Upon retirement, a member has various options with their super balance, consisting of the following:
If your money in super is withdrawn in the form of a lump sum payment prior to age 60, tax may be payable on the benefits.
There are two components that a members account will typically consist of: a tax free component and taxable component. The tax payable on any lump sum withdrawal is dependent upon the taxable component withdrawn and your age. The tax free component is always tax free.
Super lump sum payments from a super fund must be taken proportionately with each payment potentially comprising both a taxable component and tax-free component depending upon the contributions paid into the fund over the years. So if 10% of your super benefit is the tax free component, then any lump sum withdrawal from your fund will have 10% as a tax free component and the remaining 90% will be a taxable component, whether you withdraw $100 or $100,000. This is known as the ‘proportional rule’.
You will never pay any tax on your tax-free component, however tax may apply to your taxable component based on your age and the amount being withdrawn. The tax free component is made up of your total non-concessional contributions paid into your account over the years prior to retirement. The taxable component is the balance of your account balance consisting of all concessional contributions and earnings generated over the years.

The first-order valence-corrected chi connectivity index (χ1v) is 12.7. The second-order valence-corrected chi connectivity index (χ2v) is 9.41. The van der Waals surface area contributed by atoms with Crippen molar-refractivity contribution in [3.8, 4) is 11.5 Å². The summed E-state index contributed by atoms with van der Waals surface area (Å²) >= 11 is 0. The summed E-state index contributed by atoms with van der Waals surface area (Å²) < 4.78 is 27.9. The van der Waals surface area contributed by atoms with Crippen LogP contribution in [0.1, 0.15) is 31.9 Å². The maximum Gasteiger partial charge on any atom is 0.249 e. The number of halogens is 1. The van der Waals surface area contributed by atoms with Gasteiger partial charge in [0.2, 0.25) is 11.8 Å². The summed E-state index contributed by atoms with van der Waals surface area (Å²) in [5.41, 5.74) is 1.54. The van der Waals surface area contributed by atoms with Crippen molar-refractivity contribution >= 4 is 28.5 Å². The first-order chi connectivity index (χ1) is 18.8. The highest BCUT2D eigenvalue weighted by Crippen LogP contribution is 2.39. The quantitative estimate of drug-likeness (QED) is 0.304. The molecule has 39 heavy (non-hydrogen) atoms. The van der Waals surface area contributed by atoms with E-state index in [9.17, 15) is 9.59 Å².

The table opposite shows how the taxable component is treated for lump sum withdrawals from a taxed superannuation fund. As shown in the table, once a member turns 60 years of age, both the tax-free and the taxable component are tax free when able to be withdrawn. Where a member is aged between preservation age and under 60, the taxable component is taxable, but a member will be eligible for a low rate cap of $230,000 for 2022/23 year. This means that the first $230,000 will be exempt from tax. The low rate cap of $230,000 is reduced by any amount previously used in previous years.